• Pink salt is a curing salt containing nitrite. It does a few special things to meat: It changes the flavor, preserves the corned beef’s red color, prevents fats from developing rancid flavors, and–most importantly in home curing–prevents many bacteria from growing. It’s sold under various brand names, including tinted cure mix (or T.C.M.), DQ Curing Salt, Prague Mix #1, Curing Salt #1 and Insta-Cure Salt #1. Do not buy Insta Cure #2, which is used for air-cured meats that aren’t cooked, such as pepperoni, hard salami, genoa salami, proscuitti hams, dried farmers sausage, capicola, and the like. And don’t confuse this pink salt with Himalayan pink salt, which is entirely different.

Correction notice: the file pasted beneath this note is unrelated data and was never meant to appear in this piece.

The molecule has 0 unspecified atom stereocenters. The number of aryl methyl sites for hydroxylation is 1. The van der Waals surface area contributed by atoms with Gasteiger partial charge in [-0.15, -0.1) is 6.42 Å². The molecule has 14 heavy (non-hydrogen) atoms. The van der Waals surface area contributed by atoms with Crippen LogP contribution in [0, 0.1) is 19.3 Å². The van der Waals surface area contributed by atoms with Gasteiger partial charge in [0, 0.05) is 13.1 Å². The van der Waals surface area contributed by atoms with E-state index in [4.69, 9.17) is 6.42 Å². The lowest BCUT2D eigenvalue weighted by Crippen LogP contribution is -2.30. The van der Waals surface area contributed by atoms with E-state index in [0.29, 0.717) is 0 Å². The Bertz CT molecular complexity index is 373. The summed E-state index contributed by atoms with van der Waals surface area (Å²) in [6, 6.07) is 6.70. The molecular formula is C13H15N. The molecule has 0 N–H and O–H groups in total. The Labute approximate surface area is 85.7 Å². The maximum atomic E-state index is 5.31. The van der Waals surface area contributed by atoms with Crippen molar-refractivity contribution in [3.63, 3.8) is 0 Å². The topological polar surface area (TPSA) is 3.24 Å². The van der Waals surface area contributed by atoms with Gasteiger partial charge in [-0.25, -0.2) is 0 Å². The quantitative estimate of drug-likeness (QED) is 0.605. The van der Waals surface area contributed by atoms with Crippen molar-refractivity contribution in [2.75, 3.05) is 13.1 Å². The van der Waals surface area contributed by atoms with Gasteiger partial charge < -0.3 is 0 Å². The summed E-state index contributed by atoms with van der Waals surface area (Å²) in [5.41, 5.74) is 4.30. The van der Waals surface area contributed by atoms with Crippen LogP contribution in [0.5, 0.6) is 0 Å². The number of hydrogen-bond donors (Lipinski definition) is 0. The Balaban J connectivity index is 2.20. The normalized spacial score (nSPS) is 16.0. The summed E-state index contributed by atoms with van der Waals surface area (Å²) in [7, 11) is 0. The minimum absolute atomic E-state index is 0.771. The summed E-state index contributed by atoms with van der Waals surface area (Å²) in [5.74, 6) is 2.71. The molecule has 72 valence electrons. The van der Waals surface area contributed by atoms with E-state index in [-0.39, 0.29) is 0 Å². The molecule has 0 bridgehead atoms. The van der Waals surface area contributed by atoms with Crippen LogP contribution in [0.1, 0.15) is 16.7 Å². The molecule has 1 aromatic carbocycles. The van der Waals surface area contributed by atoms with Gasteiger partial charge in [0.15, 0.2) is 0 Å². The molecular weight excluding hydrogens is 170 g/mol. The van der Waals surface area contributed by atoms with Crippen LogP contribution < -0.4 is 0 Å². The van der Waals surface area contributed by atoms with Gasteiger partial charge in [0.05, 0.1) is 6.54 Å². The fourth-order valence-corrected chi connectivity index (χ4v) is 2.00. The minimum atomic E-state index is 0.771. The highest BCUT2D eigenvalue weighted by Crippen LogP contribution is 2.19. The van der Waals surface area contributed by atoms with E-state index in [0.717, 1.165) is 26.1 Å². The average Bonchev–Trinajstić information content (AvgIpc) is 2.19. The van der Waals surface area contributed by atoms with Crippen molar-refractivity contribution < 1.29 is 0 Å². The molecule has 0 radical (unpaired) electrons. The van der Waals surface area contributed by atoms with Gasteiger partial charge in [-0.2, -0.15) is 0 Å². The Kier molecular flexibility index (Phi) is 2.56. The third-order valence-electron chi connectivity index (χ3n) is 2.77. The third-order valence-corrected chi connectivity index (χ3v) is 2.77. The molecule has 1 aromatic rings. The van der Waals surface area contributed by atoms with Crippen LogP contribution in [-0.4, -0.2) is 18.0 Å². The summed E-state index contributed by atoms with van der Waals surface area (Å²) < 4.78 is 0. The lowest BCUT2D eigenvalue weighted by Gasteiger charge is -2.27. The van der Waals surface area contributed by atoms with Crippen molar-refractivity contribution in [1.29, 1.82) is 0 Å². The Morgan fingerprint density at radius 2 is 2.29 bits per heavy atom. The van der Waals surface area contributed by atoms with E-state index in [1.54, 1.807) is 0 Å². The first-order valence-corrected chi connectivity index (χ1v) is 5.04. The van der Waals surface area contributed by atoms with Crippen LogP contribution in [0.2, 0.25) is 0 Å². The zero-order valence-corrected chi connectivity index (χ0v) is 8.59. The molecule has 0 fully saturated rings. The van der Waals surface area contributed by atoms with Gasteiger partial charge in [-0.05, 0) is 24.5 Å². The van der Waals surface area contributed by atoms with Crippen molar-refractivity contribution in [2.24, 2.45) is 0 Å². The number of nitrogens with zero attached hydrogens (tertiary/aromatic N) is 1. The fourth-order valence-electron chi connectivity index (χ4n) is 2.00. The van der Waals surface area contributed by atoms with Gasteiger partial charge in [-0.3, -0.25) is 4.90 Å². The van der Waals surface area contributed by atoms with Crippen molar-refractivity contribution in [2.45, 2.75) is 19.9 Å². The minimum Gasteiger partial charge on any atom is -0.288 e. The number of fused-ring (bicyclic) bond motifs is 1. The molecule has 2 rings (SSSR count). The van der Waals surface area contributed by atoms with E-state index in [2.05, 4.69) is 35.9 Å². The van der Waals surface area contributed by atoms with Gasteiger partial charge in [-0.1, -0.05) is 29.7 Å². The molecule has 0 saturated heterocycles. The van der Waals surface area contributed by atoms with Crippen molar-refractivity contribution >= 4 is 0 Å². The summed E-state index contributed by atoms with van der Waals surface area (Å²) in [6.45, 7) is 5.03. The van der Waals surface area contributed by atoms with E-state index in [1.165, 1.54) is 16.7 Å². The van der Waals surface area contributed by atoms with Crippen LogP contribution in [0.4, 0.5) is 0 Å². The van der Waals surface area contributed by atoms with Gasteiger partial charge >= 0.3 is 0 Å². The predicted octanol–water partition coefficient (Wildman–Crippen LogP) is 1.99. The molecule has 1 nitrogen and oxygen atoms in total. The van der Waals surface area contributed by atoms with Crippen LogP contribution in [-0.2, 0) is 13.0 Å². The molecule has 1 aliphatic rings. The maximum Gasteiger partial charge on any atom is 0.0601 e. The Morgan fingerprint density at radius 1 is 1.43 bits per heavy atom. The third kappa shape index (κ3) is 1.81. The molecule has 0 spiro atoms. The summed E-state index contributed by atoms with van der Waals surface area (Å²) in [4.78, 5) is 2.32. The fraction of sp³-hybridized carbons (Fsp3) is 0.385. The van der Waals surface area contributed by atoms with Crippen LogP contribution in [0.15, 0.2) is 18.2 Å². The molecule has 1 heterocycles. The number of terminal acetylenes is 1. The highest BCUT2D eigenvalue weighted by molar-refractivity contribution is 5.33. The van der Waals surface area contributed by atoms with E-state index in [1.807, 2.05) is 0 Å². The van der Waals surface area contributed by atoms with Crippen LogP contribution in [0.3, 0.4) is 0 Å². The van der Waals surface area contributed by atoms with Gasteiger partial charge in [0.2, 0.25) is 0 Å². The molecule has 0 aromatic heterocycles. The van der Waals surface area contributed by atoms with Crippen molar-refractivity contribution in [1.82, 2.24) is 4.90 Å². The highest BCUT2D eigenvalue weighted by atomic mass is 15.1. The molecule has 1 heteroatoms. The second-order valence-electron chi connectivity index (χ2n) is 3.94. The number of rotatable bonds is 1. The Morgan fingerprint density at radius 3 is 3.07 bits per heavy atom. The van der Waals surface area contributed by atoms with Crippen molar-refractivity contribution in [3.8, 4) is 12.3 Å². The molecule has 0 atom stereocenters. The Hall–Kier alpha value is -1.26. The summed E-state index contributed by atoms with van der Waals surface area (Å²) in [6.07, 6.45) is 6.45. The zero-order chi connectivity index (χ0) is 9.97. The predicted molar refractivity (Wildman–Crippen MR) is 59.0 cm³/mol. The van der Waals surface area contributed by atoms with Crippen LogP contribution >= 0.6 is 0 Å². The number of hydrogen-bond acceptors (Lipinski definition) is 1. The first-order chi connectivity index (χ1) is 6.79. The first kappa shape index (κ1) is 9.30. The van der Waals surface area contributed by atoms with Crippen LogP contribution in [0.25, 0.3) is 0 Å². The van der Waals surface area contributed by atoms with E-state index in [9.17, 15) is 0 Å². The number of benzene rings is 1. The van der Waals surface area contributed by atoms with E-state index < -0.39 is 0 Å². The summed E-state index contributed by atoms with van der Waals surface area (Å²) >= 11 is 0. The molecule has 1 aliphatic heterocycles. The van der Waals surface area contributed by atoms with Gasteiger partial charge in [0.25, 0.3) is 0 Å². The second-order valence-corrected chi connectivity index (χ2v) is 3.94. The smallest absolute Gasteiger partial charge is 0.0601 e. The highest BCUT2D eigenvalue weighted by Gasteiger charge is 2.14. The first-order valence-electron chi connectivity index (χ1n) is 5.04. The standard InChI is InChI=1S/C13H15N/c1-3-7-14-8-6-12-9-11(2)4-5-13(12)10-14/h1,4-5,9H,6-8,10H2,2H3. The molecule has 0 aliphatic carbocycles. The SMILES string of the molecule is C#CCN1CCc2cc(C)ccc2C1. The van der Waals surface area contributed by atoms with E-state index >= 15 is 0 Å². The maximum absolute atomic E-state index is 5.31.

• Slow Cooker Variation

    • Place the brined brisket inside your slow cooker and add enough water to cover the meat. If the entire brisket won’t fit, cut off a smaller portion that will fit and reserve the remaining brined brisket. Add 2 tablespoons pickling spice to the slow cooker and cook on low until the brisket is fork-tender, about 7 hours. Remove it from the cooking liquid, which can be reserved for serving if desired. Slice the corned beef and serve it warm or cool it, wrap it, and refrigerate it for up to a week. Curious to hear more about coaxing the perfect corned beef from your slow cooker? Check out what our tester Jackie G. had to say in her TC comment below. (Spoiler alert: She turned her leftover brined brisket into homemade pastrami, natch.)

    • T-shirt Variation